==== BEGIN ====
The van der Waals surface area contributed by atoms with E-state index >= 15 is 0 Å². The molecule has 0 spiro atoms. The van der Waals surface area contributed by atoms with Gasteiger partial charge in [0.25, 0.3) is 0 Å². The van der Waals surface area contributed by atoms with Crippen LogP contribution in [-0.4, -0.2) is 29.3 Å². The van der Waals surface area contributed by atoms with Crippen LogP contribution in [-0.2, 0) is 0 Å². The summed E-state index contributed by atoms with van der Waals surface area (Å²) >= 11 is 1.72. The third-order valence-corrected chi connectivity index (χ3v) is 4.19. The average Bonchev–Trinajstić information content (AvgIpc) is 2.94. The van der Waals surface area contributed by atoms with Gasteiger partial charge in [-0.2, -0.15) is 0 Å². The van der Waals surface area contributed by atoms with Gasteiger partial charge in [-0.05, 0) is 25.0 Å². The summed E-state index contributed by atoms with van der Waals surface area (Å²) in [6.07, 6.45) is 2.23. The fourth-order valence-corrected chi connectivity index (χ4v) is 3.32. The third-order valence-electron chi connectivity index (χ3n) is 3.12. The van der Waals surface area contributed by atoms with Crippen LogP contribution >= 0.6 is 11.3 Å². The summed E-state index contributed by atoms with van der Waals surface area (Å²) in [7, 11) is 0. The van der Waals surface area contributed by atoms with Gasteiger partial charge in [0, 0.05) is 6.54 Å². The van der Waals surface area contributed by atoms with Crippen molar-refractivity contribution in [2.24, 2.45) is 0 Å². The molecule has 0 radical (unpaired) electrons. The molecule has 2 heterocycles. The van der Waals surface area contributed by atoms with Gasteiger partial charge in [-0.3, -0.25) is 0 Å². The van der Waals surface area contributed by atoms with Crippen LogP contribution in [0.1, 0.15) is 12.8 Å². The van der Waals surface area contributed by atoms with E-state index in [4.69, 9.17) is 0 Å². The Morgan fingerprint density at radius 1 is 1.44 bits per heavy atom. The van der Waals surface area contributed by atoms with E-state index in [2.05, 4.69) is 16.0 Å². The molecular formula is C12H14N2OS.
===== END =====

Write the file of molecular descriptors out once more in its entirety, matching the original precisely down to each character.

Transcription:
The van der Waals surface area contributed by atoms with E-state index >= 15 is 0 Å². The molecule has 0 spiro atoms. The van der Waals surface area contributed by atoms with Gasteiger partial charge in [0.25, 0.3) is 0 Å². The van der Waals surface area contributed by atoms with Crippen LogP contribution in [-0.4, -0.2) is 29.3 Å². The van der Waals surface area contributed by atoms with Crippen LogP contribution in [-0.2, 0) is 0 Å². The summed E-state index contributed by atoms with van der Waals surface area (Å²) >= 11 is 1.72. The third-order valence-corrected chi connectivity index (χ3v) is 4.19. The average Bonchev–Trinajstić information content (AvgIpc) is 2.94. The van der Waals surface area contributed by atoms with Gasteiger partial charge in [-0.2, -0.15) is 0 Å². The van der Waals surface area contributed by atoms with Gasteiger partial charge in [-0.05, 0) is 25.0 Å². The summed E-state index contributed by atoms with van der Waals surface area (Å²) in [6.07, 6.45) is 2.23. The fourth-order valence-corrected chi connectivity index (χ4v) is 3.32. The third-order valence-electron chi connectivity index (χ3n) is 3.12. The van der Waals surface area contributed by atoms with Crippen LogP contribution >= 0.6 is 11.3 Å². The summed E-state index contributed by atoms with van der Waals surface area (Å²) in [7, 11) is 0. The van der Waals surface area contributed by atoms with Gasteiger partial charge in [0, 0.05) is 6.54 Å². The van der Waals surface area contributed by atoms with Crippen molar-refractivity contribution in [2.24, 2.45) is 0 Å². The molecule has 0 radical (unpaired) electrons. The molecule has 2 heterocycles. The van der Waals surface area contributed by atoms with Gasteiger partial charge in [-0.3, -0.25) is 0 Å². The van der Waals surface area contributed by atoms with Crippen LogP contribution in [0.1, 0.15) is 12.8 Å². The van der Waals surface area contributed by atoms with E-state index in [4.69, 9.17) is 0 Å². The Morgan fingerprint density at radius 1 is 1.44 bits per heavy atom. The van der Waals surface area contributed by atoms with E-state index in [2.05, 4.69) is 16.0 Å². The molecular formula is C12H14N2OS.